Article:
National and Local NAACP Take Action for Homeowners
in Foreclosure Fight
Press Release For Immediate Release

Wells Fargo Bayview Branch Ground Zero

Homeowners and Good Citizens from Around the World Protest Wells Fargo and Other Banks' Predatory Lending and Greedy Profiteering policies.


Jacquie Taliaferro, SFNAACP Communications Chair, Archbishop Franzo King, SF NAACP Foreclosure Chair and Ed Donaldson, Housing Advocate at "Occupy Our Homes" Protest at Wells Fargo Bank in Bayview Hunter's Point.


San Francisco -On December 5,2012 across the USA many protests were staged about unfair banking practices. ACCE, OCCUPYBERNAL and the SF NAACP Foreclosure Chairman Archbishop  

Jacquie Taliaferro, Founder, LaHitz Media
by Jacquie Taliaferro,
SF NAACP Communications Chairman

Franzo King appointed by SF NAACP President Dr. Amos Brown held a rally-protest outside of the San Francisco Bay View Hunters Point Wells Fargo Bank branch. The Bay View that was once 70% Black-African Americans, has been increasingly fighting a high rate of foreclosures that is resulting in yet another form of gentrification. Wells Fargo Bank has been responsible for many of the foreclosures in the community.


At the rally I took time to talk with some of the bystanders to get a sense of their POV...Point of View. A City of San Francisco social service office is located in the Bay View Plaza where WFB is located.


I asked one of the social workers (a Black Women) what she thought of the rally and handed her a flyer. "I am just happy to have a job and not be in that situation, " was her response.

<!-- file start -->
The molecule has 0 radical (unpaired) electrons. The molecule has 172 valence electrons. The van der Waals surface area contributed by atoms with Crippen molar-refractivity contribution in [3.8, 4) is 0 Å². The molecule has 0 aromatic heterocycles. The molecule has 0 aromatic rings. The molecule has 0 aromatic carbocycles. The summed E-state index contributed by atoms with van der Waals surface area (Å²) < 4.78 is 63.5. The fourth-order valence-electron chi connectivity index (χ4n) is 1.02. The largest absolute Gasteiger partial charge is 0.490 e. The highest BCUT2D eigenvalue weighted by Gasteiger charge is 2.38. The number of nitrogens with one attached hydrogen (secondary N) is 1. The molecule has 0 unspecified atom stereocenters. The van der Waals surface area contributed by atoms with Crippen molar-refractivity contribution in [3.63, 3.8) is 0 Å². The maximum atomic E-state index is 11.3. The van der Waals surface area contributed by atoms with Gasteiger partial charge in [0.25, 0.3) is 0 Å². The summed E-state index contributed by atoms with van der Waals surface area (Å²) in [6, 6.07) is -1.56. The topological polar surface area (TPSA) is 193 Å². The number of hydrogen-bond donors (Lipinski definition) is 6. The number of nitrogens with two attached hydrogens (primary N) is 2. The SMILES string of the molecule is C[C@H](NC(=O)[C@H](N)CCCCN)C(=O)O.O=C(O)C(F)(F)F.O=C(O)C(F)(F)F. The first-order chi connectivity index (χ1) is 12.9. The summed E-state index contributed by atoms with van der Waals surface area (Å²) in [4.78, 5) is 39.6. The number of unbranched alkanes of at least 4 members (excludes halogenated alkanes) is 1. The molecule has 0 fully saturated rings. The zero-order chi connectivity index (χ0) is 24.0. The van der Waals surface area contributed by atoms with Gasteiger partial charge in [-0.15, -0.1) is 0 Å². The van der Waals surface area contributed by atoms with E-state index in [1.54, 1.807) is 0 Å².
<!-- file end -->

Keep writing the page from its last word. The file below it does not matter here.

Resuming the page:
Another social worker standing next to her would not take the flyer and said with the Black security guard, "those people are on private property and most of them don't look like they can afford a loan anyway." I asked them "how does a person that can afford a loan look? Their answer, "look at the way they are dressed."  As I observed, most of the protesters were dressed casual like most of the multimillionaires in Woodside and Silicon Valley. "The Millionaire Next Door" also affirms outside appearance is not always an indication of a person's ability to "afford a loan." 


The front line exchange with the social workers and the guard reminded me of when I was visiting a NAACP member's home and his white neighbor stopped by. We where watching TV and the topic of race came up. We went back and forth on this subject until we just decided to drop it. About 5 minutes later under his breath he said, "Blacks are so mean to each other." We all acted like he did not say what we heard. Mostly we all just wanted to relax and we also knew that his statement is true. Willie Lynch theory came to mind, along with the documentation of how the Black slave overseers were harder on Black slaves than white overseers. This tendency of the oppressed to behave like the oppressor was seen in the World War II Concentration Camps and in studies at universities like Stanford.